That realization probably hits after he’s fired an arrow at Prince Vikram, only to have it stopped by the giant, otherworldly paw of Bishan, turned raakshas. Bishan attacks Sturn, defending his prince. He could easily kill him, but instead defends Kori from the leopard. He probably could have done both, quickly dispatching Sturn before stopping the leopard, or even simply killing Sturn and not worrying over the life of a mortal like Kori. It’s what Pierrefont would have done. Maybe this choice is what defines Bishan as a good man. Or, maybe Bishan is a good man, and so there was really no choice at all.

It's interesting to contrast Bishan's actions here against those he took with Pierrefont, earlier. Did Bishan judge the character of both Pierrefont and Sturn quickly enough to decide who to stun and who to kill? Does he place a higher value on Kori's life than the prince's, and so he paid less attention to Sturn than to those who endangered Kori? Or was it just blind luck that Sturn survived while Pierrefont died? Conversely, the way Bishan kills the leopard is so similar to the way he executed Alain – both were beasts just following their natures, their hunger causing them to attack Kori.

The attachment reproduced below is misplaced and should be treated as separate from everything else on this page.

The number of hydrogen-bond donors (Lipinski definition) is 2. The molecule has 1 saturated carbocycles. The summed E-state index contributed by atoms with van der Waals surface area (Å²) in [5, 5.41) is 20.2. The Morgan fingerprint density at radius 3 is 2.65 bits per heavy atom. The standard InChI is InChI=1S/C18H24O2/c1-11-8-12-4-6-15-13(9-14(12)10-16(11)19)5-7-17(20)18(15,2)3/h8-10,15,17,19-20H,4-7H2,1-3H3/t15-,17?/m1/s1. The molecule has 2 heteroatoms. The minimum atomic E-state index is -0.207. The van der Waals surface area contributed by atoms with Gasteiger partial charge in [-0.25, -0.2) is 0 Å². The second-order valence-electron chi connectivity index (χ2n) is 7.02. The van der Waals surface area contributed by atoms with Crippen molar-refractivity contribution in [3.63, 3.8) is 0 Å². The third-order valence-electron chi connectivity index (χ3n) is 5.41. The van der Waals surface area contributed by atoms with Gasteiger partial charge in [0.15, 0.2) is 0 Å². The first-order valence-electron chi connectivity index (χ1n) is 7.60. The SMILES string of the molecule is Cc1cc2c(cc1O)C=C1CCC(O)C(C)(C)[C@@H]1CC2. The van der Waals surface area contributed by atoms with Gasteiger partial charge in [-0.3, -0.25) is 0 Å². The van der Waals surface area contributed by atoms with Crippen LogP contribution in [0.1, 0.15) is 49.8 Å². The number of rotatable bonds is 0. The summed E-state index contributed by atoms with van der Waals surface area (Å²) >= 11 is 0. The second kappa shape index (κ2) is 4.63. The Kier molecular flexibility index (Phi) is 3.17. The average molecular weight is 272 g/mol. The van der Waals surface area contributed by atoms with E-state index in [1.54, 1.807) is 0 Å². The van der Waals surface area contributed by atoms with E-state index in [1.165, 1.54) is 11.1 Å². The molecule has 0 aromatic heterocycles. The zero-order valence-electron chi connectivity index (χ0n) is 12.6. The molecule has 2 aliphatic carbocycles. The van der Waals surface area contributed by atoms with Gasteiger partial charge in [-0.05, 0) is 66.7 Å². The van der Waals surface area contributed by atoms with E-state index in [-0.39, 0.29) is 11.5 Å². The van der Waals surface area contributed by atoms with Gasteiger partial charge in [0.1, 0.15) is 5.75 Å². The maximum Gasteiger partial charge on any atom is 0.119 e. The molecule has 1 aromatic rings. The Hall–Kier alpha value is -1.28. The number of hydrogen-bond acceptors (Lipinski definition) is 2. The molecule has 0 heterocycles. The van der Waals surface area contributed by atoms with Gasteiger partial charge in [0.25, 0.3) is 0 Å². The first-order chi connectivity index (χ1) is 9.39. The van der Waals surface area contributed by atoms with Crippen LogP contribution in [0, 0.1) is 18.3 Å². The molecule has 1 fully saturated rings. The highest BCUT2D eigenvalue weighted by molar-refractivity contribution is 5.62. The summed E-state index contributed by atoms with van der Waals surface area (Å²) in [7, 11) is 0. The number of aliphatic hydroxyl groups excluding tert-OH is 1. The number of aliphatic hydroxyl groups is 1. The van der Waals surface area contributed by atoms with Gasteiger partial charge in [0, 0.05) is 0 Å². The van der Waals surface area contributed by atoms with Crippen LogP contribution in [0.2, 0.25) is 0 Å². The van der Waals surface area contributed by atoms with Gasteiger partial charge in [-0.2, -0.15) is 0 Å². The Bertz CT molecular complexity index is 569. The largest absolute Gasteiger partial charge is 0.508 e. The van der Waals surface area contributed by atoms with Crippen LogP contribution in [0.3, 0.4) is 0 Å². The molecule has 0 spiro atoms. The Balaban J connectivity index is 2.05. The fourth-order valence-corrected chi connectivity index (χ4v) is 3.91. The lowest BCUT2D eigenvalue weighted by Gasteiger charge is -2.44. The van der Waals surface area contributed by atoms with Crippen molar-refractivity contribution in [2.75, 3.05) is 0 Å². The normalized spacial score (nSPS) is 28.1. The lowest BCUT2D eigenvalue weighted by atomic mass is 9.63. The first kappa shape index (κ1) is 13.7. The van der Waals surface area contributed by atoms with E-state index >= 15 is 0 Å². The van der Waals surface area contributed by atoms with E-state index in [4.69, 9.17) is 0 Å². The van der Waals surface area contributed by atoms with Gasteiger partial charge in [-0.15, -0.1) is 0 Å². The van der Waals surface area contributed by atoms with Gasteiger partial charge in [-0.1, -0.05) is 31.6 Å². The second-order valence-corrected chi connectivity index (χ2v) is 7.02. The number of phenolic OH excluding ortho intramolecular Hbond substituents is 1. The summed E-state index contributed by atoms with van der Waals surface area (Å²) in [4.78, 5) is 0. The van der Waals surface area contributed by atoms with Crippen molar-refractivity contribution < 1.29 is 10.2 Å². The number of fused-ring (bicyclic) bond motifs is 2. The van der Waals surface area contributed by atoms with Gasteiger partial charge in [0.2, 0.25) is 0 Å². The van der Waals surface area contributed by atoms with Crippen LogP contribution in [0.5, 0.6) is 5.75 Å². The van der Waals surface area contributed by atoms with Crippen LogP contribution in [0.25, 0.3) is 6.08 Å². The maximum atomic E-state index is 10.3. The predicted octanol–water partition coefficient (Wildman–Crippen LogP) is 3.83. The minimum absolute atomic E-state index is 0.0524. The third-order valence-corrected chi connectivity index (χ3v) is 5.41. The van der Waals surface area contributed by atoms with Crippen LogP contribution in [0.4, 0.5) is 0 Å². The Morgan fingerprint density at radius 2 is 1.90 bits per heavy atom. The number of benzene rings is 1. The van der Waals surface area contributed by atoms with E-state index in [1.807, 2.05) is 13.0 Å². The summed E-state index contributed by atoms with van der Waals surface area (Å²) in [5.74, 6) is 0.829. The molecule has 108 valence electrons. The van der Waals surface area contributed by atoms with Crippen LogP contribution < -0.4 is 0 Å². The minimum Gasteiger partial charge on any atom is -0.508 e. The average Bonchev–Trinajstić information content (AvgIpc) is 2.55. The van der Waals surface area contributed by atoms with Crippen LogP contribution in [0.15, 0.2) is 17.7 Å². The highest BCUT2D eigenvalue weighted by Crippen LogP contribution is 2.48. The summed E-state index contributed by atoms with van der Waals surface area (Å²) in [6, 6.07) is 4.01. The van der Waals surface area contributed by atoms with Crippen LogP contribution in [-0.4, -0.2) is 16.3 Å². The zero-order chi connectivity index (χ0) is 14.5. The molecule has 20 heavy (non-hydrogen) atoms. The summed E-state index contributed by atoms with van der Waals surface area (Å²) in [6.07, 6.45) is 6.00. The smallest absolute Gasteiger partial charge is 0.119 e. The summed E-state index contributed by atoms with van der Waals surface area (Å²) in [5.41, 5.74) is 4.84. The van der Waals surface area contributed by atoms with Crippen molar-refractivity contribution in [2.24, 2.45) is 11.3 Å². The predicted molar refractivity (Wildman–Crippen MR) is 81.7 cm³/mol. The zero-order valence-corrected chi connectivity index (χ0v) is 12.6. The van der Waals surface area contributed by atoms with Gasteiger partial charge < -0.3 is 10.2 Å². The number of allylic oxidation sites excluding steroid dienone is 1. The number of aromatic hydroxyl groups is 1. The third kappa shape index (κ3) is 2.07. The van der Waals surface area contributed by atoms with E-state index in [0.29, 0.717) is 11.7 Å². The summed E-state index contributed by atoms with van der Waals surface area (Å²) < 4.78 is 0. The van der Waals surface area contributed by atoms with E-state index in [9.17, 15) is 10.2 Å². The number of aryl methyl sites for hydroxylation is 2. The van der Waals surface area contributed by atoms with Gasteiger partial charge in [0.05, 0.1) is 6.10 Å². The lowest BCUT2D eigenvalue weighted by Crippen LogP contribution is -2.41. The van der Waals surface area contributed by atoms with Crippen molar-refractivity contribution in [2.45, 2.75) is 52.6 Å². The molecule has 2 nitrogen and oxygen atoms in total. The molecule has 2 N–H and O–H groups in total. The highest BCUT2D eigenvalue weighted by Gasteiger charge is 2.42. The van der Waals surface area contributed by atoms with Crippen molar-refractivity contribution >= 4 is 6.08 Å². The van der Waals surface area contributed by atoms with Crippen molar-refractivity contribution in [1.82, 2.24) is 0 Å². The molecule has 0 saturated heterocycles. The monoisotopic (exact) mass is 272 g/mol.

Sturn is incapacitated while Bishan saves Kori, choosing to do the right and good thing. At least, as Bishan defines it.